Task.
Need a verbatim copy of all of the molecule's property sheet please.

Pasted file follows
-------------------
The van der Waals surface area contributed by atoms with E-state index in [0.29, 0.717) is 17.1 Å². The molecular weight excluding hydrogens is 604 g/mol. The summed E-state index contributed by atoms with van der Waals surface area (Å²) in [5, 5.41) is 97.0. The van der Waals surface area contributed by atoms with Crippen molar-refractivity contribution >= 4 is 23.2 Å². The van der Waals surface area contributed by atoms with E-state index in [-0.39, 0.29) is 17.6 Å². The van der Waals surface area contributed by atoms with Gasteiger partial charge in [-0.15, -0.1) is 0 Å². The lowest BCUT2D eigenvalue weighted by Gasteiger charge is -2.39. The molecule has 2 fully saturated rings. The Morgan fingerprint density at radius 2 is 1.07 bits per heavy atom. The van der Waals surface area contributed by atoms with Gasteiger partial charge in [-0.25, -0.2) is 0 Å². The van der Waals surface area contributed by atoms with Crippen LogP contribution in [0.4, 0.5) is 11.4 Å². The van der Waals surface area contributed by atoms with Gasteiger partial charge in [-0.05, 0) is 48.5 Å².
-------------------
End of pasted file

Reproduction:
The van der Waals surface area contributed by atoms with E-state index in [0.29, 0.717) is 17.1 Å². The molecular weight excluding hydrogens is 604 g/mol. The summed E-state index contributed by atoms with van der Waals surface area (Å²) in [5, 5.41) is 97.0. The van der Waals surface area contributed by atoms with Crippen molar-refractivity contribution >= 4 is 23.2 Å². The van der Waals surface area contributed by atoms with E-state index in [-0.39, 0.29) is 17.6 Å². The van der Waals surface area contributed by atoms with Gasteiger partial charge in [-0.15, -0.1) is 0 Å². The lowest BCUT2D eigenvalue weighted by Gasteiger charge is -2.39. The molecule has 2 fully saturated rings. The Morgan fingerprint density at radius 2 is 1.07 bits per heavy atom. The van der Waals surface area contributed by atoms with Gasteiger partial charge in [-0.25, -0.2) is 0 Å². The van der Waals surface area contributed by atoms with Crippen LogP contribution in [0.4, 0.5) is 11.4 Å². The van der Waals surface area contributed by atoms with Gasteiger partial charge in [-0.05, 0) is 48.5 Å².